(Reuters) - Eli Lilly and Co (LLY.N) is spending $100 million for a stake in Dicerna Pharmaceuticals Inc (DRNA.O) as part of a licensing deal, making it the latest major drugmaker to bet on gene-silencing technology.
The companies expect to collaborate on developing more than 10 experimental drugs to treat pain, neuro-degenerative diseases and cardio-metabolic disorders.
For the use of Dicerna’s GalXC gene-silencing platform, Lilly will pay the company $100 million upfront and buy a $100 million equity stake at a per share price of $18.47, a 42 percent premium to Dicerna’s close on Friday, Dicerna told Reuters.
Shares of Dicerna closed at $13 on Friday on the Nasdaq.
Dicerna is also eligible to receive up to about $350 million for each developed drug in the form of milestone payments, plus mid-single to low-double digit royalties.
Given Lilly’s expertise in diabetes treatments, the company was interested in leveraging GalXC to target cardiovascular disease and liver dysfunction, conditions often related to diabetes, Dicerna’s Chief Executive Officer Douglas Fambrough said.
Gene-silencing, or RNA interference (RNAi) technology, is considered an important new frontier in medicine with the potential to treat a variety of diseases.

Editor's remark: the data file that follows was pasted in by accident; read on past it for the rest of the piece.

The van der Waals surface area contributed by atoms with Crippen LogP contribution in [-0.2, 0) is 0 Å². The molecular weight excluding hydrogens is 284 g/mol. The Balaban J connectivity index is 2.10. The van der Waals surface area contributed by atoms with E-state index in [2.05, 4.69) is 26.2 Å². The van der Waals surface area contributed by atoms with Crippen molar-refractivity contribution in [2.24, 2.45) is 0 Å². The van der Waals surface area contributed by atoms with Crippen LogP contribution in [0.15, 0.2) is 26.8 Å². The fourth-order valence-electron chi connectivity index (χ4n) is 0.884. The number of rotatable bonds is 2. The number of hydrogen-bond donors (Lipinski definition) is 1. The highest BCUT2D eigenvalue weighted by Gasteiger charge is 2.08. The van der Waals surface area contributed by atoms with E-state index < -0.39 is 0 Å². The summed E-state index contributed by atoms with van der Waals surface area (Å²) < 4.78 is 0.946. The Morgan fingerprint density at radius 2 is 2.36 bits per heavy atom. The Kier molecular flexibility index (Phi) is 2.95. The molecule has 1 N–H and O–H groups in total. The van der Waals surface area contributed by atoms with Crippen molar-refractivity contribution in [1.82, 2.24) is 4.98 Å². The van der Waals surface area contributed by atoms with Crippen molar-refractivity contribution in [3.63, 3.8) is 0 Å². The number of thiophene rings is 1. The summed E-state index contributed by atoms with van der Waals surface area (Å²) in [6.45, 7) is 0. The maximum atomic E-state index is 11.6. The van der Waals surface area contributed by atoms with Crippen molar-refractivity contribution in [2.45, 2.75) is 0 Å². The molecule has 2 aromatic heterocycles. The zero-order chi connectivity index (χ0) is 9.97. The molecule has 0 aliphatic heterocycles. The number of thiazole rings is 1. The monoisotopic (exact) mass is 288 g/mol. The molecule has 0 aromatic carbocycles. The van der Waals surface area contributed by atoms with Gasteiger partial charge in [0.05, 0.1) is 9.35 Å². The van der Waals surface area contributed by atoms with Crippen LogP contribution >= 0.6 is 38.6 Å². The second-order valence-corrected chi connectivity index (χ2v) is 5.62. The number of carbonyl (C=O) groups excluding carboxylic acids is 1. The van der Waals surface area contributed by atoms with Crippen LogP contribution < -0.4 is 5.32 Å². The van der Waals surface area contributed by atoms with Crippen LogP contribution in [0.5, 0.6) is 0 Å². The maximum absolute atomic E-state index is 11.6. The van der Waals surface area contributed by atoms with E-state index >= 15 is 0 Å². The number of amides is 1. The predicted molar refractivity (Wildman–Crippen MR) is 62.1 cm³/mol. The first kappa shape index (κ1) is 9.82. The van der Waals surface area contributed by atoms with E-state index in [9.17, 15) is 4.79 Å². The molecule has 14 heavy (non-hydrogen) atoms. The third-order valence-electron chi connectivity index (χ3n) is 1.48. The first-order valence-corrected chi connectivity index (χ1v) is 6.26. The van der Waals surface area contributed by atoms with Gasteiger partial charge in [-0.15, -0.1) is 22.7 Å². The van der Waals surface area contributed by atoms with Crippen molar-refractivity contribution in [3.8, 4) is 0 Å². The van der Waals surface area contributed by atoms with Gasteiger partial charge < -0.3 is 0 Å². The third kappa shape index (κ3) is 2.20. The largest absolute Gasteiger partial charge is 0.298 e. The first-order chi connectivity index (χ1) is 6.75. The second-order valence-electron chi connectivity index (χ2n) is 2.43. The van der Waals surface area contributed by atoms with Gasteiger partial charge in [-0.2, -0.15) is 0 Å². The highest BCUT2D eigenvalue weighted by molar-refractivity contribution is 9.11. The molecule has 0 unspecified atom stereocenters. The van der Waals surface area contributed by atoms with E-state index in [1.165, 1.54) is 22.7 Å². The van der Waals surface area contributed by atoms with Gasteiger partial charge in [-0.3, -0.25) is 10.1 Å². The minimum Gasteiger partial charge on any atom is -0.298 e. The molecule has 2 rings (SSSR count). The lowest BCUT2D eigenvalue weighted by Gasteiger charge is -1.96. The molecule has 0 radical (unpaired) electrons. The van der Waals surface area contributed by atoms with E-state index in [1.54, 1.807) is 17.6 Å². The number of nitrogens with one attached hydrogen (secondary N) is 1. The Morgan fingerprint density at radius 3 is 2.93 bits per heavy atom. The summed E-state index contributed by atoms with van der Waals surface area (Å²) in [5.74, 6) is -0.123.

It works by targeting and silencing specific genetic material and blocking the production of disease-causing proteins.
Big drugmakers including Johnson & Johnson (JNJ.N) have been investing in firms with expertise in the field.
In August, Alnylam Pharmaceuticals Inc’s (ALNY.O) rare disease treatment Onpattro became the first approved RNAi drug in the United States.
Last week, Dicerna signed a licensing deal with Alexion Pharmaceuticals Inc (ALXN.O), granting Alexion exclusive worldwide rights to two of its experimental RNAi molecules and an option to buy two additional treatments.
Reporting by Tamara Mathias in Bengaluru; Editing by Sai Sachin Ravikumar